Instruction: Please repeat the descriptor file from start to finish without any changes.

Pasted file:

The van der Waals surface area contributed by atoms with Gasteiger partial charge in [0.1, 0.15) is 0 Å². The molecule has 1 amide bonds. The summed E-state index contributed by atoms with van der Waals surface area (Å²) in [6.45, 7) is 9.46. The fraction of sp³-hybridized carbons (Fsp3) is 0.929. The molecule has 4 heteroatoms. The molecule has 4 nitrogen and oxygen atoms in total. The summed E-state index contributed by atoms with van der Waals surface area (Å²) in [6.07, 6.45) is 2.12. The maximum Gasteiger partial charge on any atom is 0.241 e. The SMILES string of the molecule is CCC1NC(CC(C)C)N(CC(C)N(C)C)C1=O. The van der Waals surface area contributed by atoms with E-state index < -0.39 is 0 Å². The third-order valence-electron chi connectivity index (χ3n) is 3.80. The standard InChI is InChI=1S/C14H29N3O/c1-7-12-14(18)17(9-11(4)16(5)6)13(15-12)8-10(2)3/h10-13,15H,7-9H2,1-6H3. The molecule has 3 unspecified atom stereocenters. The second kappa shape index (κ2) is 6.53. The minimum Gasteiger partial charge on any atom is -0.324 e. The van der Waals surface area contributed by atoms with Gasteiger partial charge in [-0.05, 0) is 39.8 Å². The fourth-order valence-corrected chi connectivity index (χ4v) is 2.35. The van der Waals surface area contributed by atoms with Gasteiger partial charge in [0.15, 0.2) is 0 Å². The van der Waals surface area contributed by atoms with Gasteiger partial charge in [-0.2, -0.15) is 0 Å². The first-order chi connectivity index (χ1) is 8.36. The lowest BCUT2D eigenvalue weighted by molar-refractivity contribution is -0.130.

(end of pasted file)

The van der Waals surface area contributed by atoms with Gasteiger partial charge in [0.1, 0.15) is 0 Å². The molecule has 1 amide bonds. The summed E-state index contributed by atoms with van der Waals surface area (Å²) in [6.45, 7) is 9.46. The fraction of sp³-hybridized carbons (Fsp3) is 0.929. The molecule has 4 heteroatoms. The molecule has 4 nitrogen and oxygen atoms in total. The summed E-state index contributed by atoms with van der Waals surface area (Å²) in [6.07, 6.45) is 2.12. The maximum Gasteiger partial charge on any atom is 0.241 e. The SMILES string of the molecule is CCC1NC(CC(C)C)N(CC(C)N(C)C)C1=O. The van der Waals surface area contributed by atoms with E-state index < -0.39 is 0 Å². The third-order valence-electron chi connectivity index (χ3n) is 3.80. The standard InChI is InChI=1S/C14H29N3O/c1-7-12-14(18)17(9-11(4)16(5)6)13(15-12)8-10(2)3/h10-13,15H,7-9H2,1-6H3. The molecule has 3 unspecified atom stereocenters. The second kappa shape index (κ2) is 6.53. The minimum Gasteiger partial charge on any atom is -0.324 e. The van der Waals surface area contributed by atoms with Gasteiger partial charge in [-0.05, 0) is 39.8 Å². The fourth-order valence-corrected chi connectivity index (χ4v) is 2.35. The van der Waals surface area contributed by atoms with Gasteiger partial charge in [0.15, 0.2) is 0 Å². The van der Waals surface area contributed by atoms with Gasteiger partial charge in [-0.2, -0.15) is 0 Å². The first-order chi connectivity index (χ1) is 8.36. The lowest BCUT2D eigenvalue weighted by molar-refractivity contribution is -0.130.